You can find registered counselors, mental health therapists, trained peer specialists, and psychiatrists who practice CBT in-person and online through telehealth appointments. Choose which option you feel most comfortable with.
Your therapist may also discuss Exposure Therapy where you gradually work your way into facing your fears as a way of resolving them.
When anxiety starts interfering with your daily functioning, your doctor may suggest medications that can help reduce symptoms of anxiety. Mental health medications like antianxiety medications and antidepressants can help you cope with symptoms of illness but they do not cure mental illnesses.
If you have tried any mental health medications in the past, it’s important to let your doctor know. Many of these medications work on similar brain chemicals, and any information about past use can be helpful for when your doctor chooses the best option to try first.
Don’t get discouraged by the word “first.” Many people will need to trial a few different mental health medications before finding their perfect match. Your perfect patch may not be the same as another person with social anxiety. What’s right for you is ultimately the medication that makes the most positive improvement with the least amount of side effects.
Mental health medications commonly prescribed for social anxiety disorder include:
- Traditional anti-anxiety medications like benzodiazepines (typically prescribed for short-term or on-the-spot momentary relief
- Newer options like SSRI antidepressants (a longer-term anxiety solution)
- Beta blockers that can block physical symptoms of anxiety
Four of the most commonly prescribed benzodiazepines include:
- alprazolam (Xanax)
- clonazepam (Klonopin)
- diazepam (Valium)
- lorazepam (Ativan)
Anti-anxiety medications (e.g. benzodiazepines of any brand) are habit-forming and are said by the American Academy of Family Physicians to lose their effects after 4 to 6 months of regular use.
You can also experience serious withdrawal symptoms (including rebound anxiety that can be worse than the original issue) when you try to stop, which is why you should only do so under the guidance of your prescribing healthcare professional.
Support Groups (Online and In-Person)
Support groups are safe spaces where you have a chance to receive honest and unbiased feedback about how others see you. While this may sound scary, it’s a way of actually hearing from others what they think, rather than sitting in your head in a social situation and assuming.
This type of internal dialoguing can prevent you from forming real bonds with other people. Support groups help you face that fear and find out that the truth is really never as bad and if negative feedback and emotions arise, you’re in the perfect place to deal with them.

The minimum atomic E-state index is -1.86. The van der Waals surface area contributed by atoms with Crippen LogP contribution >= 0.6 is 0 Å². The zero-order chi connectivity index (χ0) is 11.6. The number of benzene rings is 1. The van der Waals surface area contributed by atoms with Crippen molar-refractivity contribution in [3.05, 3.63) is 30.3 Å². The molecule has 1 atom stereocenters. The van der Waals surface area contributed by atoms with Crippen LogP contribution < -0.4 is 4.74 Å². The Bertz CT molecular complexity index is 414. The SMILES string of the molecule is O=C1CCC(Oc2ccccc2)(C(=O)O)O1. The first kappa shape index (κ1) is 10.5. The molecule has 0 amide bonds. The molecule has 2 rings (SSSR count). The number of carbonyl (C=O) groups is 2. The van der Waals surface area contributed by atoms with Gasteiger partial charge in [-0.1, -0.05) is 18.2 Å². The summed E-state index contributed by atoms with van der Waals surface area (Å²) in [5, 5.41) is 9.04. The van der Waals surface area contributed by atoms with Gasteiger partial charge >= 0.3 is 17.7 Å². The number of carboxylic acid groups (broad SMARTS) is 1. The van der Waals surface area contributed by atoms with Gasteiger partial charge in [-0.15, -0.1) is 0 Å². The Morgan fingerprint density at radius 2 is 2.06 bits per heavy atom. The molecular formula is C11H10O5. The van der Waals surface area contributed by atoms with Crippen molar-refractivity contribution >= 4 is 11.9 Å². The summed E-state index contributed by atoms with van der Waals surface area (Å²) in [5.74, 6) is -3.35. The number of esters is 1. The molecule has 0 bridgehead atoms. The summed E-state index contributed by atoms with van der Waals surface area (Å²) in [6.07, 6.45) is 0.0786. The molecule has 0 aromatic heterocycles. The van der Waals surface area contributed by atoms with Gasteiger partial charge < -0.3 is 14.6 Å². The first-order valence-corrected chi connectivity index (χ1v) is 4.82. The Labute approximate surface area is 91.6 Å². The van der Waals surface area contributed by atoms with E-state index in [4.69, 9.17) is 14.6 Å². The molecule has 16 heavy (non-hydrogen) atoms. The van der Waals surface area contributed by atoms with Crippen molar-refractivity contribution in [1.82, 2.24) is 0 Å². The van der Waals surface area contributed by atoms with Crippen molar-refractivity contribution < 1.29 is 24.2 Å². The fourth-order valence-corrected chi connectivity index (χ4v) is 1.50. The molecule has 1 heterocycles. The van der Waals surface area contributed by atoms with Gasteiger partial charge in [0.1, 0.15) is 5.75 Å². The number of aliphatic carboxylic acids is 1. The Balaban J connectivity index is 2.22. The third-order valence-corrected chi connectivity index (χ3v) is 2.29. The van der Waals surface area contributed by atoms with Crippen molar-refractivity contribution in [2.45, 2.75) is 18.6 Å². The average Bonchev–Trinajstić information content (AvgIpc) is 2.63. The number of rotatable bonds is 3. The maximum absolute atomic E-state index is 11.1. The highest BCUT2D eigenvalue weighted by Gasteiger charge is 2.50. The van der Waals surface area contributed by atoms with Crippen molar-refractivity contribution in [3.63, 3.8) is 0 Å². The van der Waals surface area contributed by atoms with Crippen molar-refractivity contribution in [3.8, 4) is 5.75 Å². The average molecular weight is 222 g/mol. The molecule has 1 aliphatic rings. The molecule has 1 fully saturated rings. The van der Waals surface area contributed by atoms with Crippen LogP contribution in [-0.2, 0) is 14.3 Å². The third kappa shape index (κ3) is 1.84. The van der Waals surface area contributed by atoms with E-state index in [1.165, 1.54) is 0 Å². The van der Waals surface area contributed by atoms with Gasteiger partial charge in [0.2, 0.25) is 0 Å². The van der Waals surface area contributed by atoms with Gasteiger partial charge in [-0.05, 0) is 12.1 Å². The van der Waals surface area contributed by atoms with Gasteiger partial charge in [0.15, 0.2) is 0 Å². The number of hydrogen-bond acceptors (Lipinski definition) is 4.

Other support resources:
- Anxiety and Depression Association of America 240-485-1001 www.adaa.org
- Freedom From Fear 718-351-1717 www.freedomfromfear.org/
- National Institute of Mental Health 866-615-6464 www.nimh.nih.gov
- National Suicide Prevention Lifeline 800-273-TALK (8255) www.suicidepreventionlifeline.org/
Holistic treatment changes
The National Institute of Mental Health says that a “healthy lifestyle can also help combat anxiety.” This means getting enough sleep and exercise, eating a balanced diet rich in fresh, colorful foods, and reaching out to support networks and available resources to help yourself get better.
When you begin making changes to combat social phobia, it can be additionally difficult because, for example, it’s not like you want to go to a crowded gym or park to exercise. There are ways around these mental health hurdles and personal barriers until they come down naturally as you begin to see the impact of holistic treatment.
Social anxiety and holistic treatment
Rather than rely on one method of treatment and hope for the best, a person with social anxiety disorder and other types of mental health conditions are best served with the holistic or combination approach.
Holistic treatment considers the whole person: body, mind, and spirit or soul.
This may look like you are seeing a general practitioner, a counsellor, a yogi master, and a dietician or it may look like making sure you are taking your medications, walking more frequently, and avoiding fast food while trying to keep a consistent sleep schedule.
Whatever path you take, know that every little step adds up to a healthier you both in the short term (right now) and longer term (meaning you won’t miss out on stuff because of social anxiety).
Alternative options include:
- Avoiding caffeine in soda, chocolate, coffee, tea, etc. because it can rev up your anxiety
- Skipping the alcohol – alcohol-induced anxiety can last for several hours or even a whole day after drinking
- Avoiding drugs like cannabis that can cause heightened anxiety and stress (even in youth)
- Doing some deep breathing exercises or practicing mindfulness which can reduce anxiety and stress and improve sleep
A final word
If you see yourself in the signs and symptoms of a social anxiety disorder, talk to your doctor, counselor or health care provider. They can provide medical advice that is truly valuable, and when something isn’t right, you deserve the same type of support as anyone experiencing any other health problem.
Advocate for your needs or enlist the help of someone else. Remember that anxiety is not your fault. Treatment, however, is possible, is in your hands, and is ultimately under your control. You got this!